Just when you thought my blog posts were headed in a more docile direction, I was made aware of a new law making its way through several state legislatures, including my home state. It’s time for us to go back into the governmental waters and investigate this.
Some states have recently passed legislation that requires drivers to yield the left lane of 4-lane (or higher) highways to faster traffic. This “slow poke” law means that if you are caught cruising in the left lane while not passing another vehicle, you can be pulled over and ticketed. Considering that I am constantly driving faster than the speed limit (I’m one of those rare drivers willing to admit this), it would seem that I, and other lead-footed drivers, would be all in favor of such a law. After all, if people would just move over and get out of my way, then I could arrive at my destination with my blood pressure still intact. Right?
Yet, I think this is one of the dumbest ideas that state legislatures have ever conceived. Oh, let me count the ways….
First, laws which regulate highway traffic already exist. In my home state, and even in many in which I travel, I have seen signs along interstates admonishing slower drivers to stay in the right lane except to pass a slower vehicle. So if the law already exists in some manner, there is no need to pass another one that says the same thing. If the matter has become a problem, police officers can ticket drivers. The word will spread quickly.
Second, the Georgia Highway Patrol gave nearly 300 tickets for this infraction the first year after the law was passed. This makes me wonder, how many people chose to fight this in the court system? If even ten percent of those ticketed appeared in court, that is nearly thirty more cases that the court system had to field last year. Doesn’t the court system have more important matters to handle? Divorce, child custody, dead beat dads, robbery, vandalism, and more come to mind, all of which would be handled in an inferior court.
Third, this is a very subjective law. When a police officer pulls a driver over, most often he has only witnessed the vehicle for a few moments. How can he possibly know how fast every vehicle around was moving, who was passing, who was doing the speed limit, who was speeding, or other pertinent matters? It’s a different matter if the trooper witnesses a driver staying in the left lane for a few miles, but that is not what happens most often.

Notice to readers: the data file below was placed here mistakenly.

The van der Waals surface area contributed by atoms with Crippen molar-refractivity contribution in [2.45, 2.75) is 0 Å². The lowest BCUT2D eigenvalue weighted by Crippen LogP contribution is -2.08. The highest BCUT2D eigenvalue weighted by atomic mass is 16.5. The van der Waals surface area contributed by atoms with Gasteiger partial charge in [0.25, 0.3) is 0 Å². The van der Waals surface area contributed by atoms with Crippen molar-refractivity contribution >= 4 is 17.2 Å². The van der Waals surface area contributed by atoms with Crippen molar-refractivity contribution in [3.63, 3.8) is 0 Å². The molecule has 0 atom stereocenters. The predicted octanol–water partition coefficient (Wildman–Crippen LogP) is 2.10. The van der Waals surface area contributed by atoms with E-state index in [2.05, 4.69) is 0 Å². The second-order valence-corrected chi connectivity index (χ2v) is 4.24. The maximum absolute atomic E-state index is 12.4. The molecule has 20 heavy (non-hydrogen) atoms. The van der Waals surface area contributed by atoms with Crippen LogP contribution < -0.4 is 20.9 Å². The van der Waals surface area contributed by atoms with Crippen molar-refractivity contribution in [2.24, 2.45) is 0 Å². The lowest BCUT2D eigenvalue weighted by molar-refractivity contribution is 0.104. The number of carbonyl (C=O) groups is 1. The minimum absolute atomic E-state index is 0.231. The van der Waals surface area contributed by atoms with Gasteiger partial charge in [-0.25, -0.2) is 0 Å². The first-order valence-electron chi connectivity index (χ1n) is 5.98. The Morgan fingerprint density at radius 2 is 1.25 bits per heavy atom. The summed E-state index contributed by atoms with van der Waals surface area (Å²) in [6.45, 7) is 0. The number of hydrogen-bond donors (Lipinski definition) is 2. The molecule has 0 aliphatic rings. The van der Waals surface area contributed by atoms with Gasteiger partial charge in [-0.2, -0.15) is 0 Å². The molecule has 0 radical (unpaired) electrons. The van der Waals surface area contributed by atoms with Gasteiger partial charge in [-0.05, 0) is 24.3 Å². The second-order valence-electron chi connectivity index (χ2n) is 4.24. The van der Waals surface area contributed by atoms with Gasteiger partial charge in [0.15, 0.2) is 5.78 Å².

Furthermore, if car A is cruising in the left lane and is overcome by car B, who is traveling at 10 miles an hour over the speed limit, to whom should the ticket be given? Car A is where he shouldn’t be, but isn’t the more dangerous vehicle car B? What if car A doesn’t want to pull over because he sees another vehicle on the right shoulder up ahead and believes he should stay in the left lane to protect that driver? What if the driver of car A is actually willing to increase his speed but can’t due to traffic ahead of him that has not pulled over? These are all subjective situations in which the driver of a vehicle must base his decision on those things which he sees from his angle at that moment. How can any of this be regulated?
Finally, the last thing in the world we need is yet another law that invades our lives. Government overreach is not limited to the federal government. I can list many examples of an overreaching government at the state, local, and municipal levels. However, we can’t, nor should we, try to legislate courtesy, morality, or common sense. You should move out of the left lane when you see a fast approaching car in your rear-view mirror, not because you can get ticketed, but because it makes sense and is polite.
Perhaps rather than passing yet another ridiculous law, lawmakers could remove some of those laws that make it harder for parents to teach their children to practice good manners and appropriate behavior. Then they might just grow up to be courteous drivers who need no overreaching laws. Just a thought!